Let's Encrypt's Growth to 10 Million Active Unique FQDNs
Yesterday Let’s Encrypt reached a new milestone: the unique set of all fully-qualified domain names in the currently-unexpired certificates issued by Let’s Encrypt is now 10,022,446.
This data is coming from the same source as my previous posts: my CT box which is maintaining a state of Censys.io and Certificate Transparency using github.com/jcjones/ct-sql and a much-abused MariaDB server.
Let’s Encrypt Growth Timeline
You can take a look at the graph in live-form, as well as some of the datasets coming from it at ct.tacticalsecret.com.
This is the future of the Let’s Encrypt Statistics page on letsencrypt.org. The current graphs on LE’s site are my doing, and they were 20 minutes of work late one night just to get something out there (We’ve all done that, right?). Of course, they’ve stayed online as “the” stats for far longer than I had ever intended. Doubly-problematic, those graphs’ queries look like they show data all the way back to first issuance, but they actually don’t - there’s some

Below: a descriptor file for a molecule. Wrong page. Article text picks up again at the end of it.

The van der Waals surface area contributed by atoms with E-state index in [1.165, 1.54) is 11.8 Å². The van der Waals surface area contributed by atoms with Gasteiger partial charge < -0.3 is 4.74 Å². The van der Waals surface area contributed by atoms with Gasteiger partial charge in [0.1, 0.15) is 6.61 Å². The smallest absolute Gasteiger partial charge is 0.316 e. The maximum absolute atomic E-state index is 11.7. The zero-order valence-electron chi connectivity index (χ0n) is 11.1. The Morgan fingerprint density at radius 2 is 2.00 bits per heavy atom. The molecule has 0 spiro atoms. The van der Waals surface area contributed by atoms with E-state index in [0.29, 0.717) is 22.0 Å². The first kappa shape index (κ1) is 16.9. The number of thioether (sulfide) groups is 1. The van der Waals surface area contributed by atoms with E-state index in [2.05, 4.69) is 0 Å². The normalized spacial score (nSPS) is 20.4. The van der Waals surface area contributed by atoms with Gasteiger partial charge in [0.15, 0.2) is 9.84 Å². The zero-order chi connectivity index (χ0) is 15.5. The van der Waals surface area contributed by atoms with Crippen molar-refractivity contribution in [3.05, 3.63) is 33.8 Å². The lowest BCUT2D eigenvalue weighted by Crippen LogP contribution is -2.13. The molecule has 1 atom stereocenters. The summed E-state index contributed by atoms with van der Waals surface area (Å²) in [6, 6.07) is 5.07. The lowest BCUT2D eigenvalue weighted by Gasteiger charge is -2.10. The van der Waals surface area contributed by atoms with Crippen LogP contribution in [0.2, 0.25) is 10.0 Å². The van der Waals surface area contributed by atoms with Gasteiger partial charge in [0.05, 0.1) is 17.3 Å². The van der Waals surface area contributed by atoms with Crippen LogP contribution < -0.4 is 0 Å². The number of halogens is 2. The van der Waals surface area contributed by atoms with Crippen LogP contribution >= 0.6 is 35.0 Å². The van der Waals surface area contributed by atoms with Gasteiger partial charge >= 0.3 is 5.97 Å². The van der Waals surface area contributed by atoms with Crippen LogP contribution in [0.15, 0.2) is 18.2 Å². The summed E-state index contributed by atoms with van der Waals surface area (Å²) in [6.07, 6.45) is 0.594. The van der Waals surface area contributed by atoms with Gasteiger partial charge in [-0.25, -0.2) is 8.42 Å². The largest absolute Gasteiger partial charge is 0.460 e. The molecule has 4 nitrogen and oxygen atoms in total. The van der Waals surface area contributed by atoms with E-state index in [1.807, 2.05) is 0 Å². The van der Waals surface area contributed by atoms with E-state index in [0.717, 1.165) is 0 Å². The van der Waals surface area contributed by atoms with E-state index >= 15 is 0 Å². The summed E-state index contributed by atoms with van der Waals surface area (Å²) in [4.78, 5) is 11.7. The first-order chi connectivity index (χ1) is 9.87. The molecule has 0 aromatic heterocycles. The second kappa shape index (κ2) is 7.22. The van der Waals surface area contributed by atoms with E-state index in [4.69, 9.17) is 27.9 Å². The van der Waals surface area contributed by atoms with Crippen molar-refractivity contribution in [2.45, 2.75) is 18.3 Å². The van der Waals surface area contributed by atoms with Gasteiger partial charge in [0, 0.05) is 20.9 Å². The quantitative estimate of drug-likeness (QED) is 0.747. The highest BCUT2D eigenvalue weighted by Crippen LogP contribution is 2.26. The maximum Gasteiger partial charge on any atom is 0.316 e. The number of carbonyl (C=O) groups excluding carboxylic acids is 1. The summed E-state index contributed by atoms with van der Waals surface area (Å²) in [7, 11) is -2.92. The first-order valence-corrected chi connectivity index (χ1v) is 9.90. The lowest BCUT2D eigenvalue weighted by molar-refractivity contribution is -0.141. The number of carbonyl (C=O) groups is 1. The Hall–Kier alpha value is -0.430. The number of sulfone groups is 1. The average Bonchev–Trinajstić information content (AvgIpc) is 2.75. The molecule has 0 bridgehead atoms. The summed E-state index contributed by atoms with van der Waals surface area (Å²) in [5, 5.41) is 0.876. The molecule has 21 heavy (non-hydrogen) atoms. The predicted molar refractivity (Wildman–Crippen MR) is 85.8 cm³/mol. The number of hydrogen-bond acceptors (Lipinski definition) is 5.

LIMIT statements which are there because the queries were fast and ugly.
The update to the Let’s Encrypt website to use these new datasets is live as PR #61 on the LE Website repo, awaiting @LetsEncrypt_Ops time to set up the cron job. In the meanwhile, enjoy ct.tacticalsecret.com as the demo and the bleeding-edge site.